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Ewww! – My dog is eating cat poop!

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Updated: January 17, 2020


Keeping "Kitty Roca" Off the Menu

If you’ve got cats and dogs you’ve likely fought the battle to keep your dogs from “helping” you keep the cat’s litter boxes clean — yes? Perhaps you’re still fighting the battle? Maybe you’ve given up?

Take heart though intrepid warrior, all hope is not lost. There can be ways to win this war — and, in the process, minimize your cat’s (and likely your) stress, as well as your dog’s digestive upset.

Why Do Dogs Eat Cat Poop?

No one knows for sure. It's most likely because it tastes like cat food. And anyone who's had a dog knows that most dogs will eat anything given the opportunity!

Is Cat Poop Dangerous For Dogs?

It certainly can be! Not only can eating cat poop cause digestive upset for dogs, but it can also be a source of transmission for intestinal and other parasites. Ouch and yuk!

Watch Out For These Signs If You Suspect Your Dog May Have Eaten Cat Poop

  • Lack of appetite
  • Painful abdomen
  • Decreased energy
  • Vomiting
  • Diarrhea
  • And then, of course, bad breath and cat litter between their teeth
    (hopefully you notice this one BEFORE your dog licks your face!)

6 Tips To Help You Keep Your Dog Out of the Litter Box

  • Put the litter box in a room behind a baby gate. If you’ve got a large dog, elevate the baby gate a few inches off the ground — high enough that your cat can shimmy under, but your dog will be left looking in. If your dog is as small as your cat, then lower the gate to the ground and try putting a cat climbing tree on either side of the gate — this will give your cat an easy path to the box while your dog can just sit and admire your cat’s nimbleness.Cat-litter-dog-tip

  • Use a gate hook and eye or another set-up to prop your basement, bathroom, or closet door open wide enough to allow your cat to pass in and out, while keeping your dog out. (*Won’t work if your dog is the same size of your cat.)

  • Install a cat door (such as the Cathole) into your basement, bathroom, or closet door. If your dog would be small enough to pass through it too, consider installing one that has a magnetic lock flap that your cat’s collar would open.

  • Put a litter box behind a couch, blocking off your dog’s access with a strategically placed baby gate or another piece of furniture.

  • Put the litter boxes up on a laundry table or countertop that your dog can’t reach. Just be certain that your cats can easily and comfortably reach the boxes — especially older cats who may be suffering (often “in silence”) from arthritis or other painful conditions).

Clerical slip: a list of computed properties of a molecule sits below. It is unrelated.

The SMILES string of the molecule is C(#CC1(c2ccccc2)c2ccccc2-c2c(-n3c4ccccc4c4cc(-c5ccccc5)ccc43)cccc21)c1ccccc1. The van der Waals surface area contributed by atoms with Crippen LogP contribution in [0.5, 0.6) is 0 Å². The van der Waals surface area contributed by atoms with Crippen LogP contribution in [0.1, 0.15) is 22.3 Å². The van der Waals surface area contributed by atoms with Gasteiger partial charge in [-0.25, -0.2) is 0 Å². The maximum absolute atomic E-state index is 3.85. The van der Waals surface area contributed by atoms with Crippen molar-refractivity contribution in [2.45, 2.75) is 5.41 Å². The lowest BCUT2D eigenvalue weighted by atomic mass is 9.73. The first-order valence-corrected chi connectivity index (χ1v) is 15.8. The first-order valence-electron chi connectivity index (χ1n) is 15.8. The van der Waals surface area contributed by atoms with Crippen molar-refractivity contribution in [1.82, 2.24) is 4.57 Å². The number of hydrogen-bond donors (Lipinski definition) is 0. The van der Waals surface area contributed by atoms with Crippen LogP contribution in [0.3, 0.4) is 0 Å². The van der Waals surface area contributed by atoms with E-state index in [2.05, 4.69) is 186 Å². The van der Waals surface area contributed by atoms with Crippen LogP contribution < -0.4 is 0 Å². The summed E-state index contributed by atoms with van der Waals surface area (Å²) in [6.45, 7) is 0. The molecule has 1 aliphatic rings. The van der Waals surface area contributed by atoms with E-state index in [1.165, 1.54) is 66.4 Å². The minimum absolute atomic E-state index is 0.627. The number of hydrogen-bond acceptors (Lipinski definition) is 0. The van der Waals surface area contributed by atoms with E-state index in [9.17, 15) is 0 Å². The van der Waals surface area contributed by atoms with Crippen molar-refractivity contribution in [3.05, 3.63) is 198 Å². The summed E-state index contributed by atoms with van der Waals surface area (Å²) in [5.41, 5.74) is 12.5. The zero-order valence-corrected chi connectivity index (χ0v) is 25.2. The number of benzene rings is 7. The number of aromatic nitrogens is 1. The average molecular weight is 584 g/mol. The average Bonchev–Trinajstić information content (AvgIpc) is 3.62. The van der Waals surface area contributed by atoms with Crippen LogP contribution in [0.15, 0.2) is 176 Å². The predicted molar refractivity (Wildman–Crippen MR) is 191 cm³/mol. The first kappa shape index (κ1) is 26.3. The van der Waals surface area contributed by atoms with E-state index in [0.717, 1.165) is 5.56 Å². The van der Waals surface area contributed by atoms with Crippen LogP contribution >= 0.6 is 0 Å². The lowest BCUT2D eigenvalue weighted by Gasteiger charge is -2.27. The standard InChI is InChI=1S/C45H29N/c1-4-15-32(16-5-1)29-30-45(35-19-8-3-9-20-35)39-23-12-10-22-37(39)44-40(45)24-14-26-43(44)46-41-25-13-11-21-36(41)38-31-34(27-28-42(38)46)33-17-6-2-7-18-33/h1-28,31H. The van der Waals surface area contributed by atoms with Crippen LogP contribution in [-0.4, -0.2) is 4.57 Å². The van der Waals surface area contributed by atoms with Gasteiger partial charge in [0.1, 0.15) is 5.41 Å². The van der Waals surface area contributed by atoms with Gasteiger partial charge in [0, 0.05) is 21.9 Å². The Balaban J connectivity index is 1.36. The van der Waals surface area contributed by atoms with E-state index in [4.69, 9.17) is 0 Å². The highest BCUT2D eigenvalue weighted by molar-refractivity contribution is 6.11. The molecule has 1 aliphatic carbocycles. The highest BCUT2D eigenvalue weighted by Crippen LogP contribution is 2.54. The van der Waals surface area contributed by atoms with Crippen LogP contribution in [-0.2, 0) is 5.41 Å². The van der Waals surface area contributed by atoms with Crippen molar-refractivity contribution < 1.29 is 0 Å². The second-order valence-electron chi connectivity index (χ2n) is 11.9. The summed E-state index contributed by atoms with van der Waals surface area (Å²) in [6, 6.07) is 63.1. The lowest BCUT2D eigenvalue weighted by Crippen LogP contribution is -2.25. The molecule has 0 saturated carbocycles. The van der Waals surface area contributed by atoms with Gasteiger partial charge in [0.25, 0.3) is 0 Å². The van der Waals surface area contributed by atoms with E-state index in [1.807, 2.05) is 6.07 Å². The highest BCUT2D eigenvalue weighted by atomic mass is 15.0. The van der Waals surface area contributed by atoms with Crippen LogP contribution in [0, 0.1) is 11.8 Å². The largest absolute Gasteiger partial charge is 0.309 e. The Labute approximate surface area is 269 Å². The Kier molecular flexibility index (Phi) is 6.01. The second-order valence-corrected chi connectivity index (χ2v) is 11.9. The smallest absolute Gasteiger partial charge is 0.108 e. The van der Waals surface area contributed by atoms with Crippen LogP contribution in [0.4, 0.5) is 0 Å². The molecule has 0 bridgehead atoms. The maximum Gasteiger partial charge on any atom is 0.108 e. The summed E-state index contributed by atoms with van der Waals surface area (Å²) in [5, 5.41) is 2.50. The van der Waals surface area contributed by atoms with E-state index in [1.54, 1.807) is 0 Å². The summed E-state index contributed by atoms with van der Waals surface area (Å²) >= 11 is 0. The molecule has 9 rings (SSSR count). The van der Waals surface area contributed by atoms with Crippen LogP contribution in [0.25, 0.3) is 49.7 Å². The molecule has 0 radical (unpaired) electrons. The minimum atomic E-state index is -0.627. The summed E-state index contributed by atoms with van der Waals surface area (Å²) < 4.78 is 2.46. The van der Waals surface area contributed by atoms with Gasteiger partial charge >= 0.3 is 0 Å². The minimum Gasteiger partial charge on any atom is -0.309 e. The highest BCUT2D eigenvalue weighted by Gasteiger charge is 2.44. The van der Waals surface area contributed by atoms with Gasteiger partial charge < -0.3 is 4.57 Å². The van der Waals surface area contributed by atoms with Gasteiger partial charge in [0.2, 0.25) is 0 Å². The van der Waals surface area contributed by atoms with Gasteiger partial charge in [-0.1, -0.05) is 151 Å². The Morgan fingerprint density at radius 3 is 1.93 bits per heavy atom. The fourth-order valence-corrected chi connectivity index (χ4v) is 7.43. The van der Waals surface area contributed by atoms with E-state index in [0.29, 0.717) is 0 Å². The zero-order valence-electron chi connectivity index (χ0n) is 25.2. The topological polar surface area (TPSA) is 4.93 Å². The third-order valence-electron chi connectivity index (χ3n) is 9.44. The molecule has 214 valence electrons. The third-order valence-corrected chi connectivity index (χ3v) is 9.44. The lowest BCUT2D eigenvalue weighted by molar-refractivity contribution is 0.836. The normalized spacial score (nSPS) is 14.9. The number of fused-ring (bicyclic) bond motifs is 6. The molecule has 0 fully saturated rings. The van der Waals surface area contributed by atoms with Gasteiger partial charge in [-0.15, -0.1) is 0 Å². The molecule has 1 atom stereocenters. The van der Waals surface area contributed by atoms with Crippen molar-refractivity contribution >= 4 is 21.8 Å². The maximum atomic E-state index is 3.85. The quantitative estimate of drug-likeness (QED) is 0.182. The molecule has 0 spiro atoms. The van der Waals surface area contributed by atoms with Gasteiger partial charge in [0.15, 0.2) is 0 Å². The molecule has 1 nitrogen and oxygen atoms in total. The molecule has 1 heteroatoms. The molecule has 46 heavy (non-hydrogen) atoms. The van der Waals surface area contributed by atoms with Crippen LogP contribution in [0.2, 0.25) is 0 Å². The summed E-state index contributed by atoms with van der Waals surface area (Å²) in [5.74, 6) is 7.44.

• Try some of these great DIY ideas to hide your cat’s box(es). Just be aware though that some cats may prefer uncovered litter boxes, and that preference will be even stronger if each time they try to exit the covered box they’re greeted by your dog’s smiling face. You can minimize the likelihood of this happening by making several entrances and exits for your cat to choose from.

It’s a noble quest you’re on! The stress of sharing their litter boxes with the slobbery canine residents of the household can cause your cats enough stress to bring on urinary problems. And the frequent litter box raiding will almost certainly cause your dog digestive upset for them, as well as a very unpleasant feeling you’ll get upon noticing the litter stuck between your dog’s teeth only after he has just licked your face!

Looking to keep your dog happy, healthy, and safe?

10 Tips eBook by Dr. Jason Nicholas

Take a look at these 10 Tips... your dog will thank you!

Please note: Unless otherwise stated, products, services, and/or companies mentioned, or links to same, are for illustration purposes only and their inclusion does not constitute an endorsement from Preventive Vet.

Topics: Dog Safety, Dog Health, pet safety, Litter Box, Dogs, Cats, Pets, Vomiting, Blog, Dog Tips, Diarrhea, Digestive upset, Cats and Dogs Living Together

Please do not ask emergency or other specific medical questions about your pets in the blog comments. As an online informational resource, Preventive Vet is unable to and does not provide specific medical advice or counseling. A thorough physical exam, patient history, and an established veterinary-patient-client relationship is required to provide specific medical advice. If you are worried that your pet is having an emergency or if you have specific medical questions related to your pet’s current or chronic medical conditions, please contact or visit your veterinarian, an animal-specific poison control hotline, or your local emergency veterinary care center.

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